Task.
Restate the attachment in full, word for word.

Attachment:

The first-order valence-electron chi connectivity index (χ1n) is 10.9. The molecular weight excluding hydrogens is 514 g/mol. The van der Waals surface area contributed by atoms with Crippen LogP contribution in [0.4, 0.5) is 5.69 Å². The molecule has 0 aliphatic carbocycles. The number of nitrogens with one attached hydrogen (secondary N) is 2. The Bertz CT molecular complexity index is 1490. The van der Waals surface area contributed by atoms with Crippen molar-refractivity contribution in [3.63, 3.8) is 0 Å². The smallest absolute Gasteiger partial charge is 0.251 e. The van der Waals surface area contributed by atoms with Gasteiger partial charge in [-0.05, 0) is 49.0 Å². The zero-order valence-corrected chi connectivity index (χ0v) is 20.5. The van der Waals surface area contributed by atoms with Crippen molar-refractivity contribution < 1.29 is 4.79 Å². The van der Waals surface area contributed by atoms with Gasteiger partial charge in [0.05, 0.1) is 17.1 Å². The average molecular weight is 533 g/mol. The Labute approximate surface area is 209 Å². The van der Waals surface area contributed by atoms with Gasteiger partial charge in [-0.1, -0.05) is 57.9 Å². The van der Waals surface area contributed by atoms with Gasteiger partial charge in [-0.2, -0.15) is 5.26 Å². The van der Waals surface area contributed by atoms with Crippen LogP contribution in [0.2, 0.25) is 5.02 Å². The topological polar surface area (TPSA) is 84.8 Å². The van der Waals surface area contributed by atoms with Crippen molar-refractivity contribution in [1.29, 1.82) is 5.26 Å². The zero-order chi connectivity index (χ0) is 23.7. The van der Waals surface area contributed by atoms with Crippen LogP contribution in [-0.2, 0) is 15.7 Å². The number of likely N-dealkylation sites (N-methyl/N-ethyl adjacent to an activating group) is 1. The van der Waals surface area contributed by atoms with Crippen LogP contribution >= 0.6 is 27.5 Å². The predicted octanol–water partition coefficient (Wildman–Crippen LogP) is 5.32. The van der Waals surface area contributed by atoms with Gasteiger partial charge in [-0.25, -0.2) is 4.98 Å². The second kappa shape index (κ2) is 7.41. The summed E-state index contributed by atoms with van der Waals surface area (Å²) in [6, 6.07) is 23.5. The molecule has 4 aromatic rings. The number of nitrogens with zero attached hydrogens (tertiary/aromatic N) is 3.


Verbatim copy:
The first-order valence-electron chi connectivity index (χ1n) is 10.9. The molecular weight excluding hydrogens is 514 g/mol. The van der Waals surface area contributed by atoms with Crippen LogP contribution in [0.4, 0.5) is 5.69 Å². The molecule has 0 aliphatic carbocycles. The number of nitrogens with one attached hydrogen (secondary N) is 2. The Bertz CT molecular complexity index is 1490. The van der Waals surface area contributed by atoms with Crippen molar-refractivity contribution in [3.63, 3.8) is 0 Å². The smallest absolute Gasteiger partial charge is 0.251 e. The van der Waals surface area contributed by atoms with Gasteiger partial charge in [-0.05, 0) is 49.0 Å². The zero-order valence-corrected chi connectivity index (χ0v) is 20.5. The van der Waals surface area contributed by atoms with Crippen molar-refractivity contribution < 1.29 is 4.79 Å². The van der Waals surface area contributed by atoms with Gasteiger partial charge in [0.05, 0.1) is 17.1 Å². The average molecular weight is 533 g/mol. The Labute approximate surface area is 209 Å². The van der Waals surface area contributed by atoms with Gasteiger partial charge in [-0.1, -0.05) is 57.9 Å². The van der Waals surface area contributed by atoms with Gasteiger partial charge in [-0.2, -0.15) is 5.26 Å². The van der Waals surface area contributed by atoms with Crippen LogP contribution in [0.2, 0.25) is 5.02 Å². The topological polar surface area (TPSA) is 84.8 Å². The van der Waals surface area contributed by atoms with Crippen molar-refractivity contribution in [1.29, 1.82) is 5.26 Å². The zero-order chi connectivity index (χ0) is 23.7. The van der Waals surface area contributed by atoms with Crippen LogP contribution in [-0.2, 0) is 15.7 Å². The number of likely N-dealkylation sites (N-methyl/N-ethyl adjacent to an activating group) is 1. The van der Waals surface area contributed by atoms with Crippen LogP contribution >= 0.6 is 27.5 Å². The predicted octanol–water partition coefficient (Wildman–Crippen LogP) is 5.32. The van der Waals surface area contributed by atoms with Gasteiger partial charge in [-0.25, -0.2) is 4.98 Å². The second kappa shape index (κ2) is 7.41. The summed E-state index contributed by atoms with van der Waals surface area (Å²) in [6, 6.07) is 23.5. The molecule has 4 aromatic rings. The number of nitrogens with zero attached hydrogens (tertiary/aromatic N) is 3.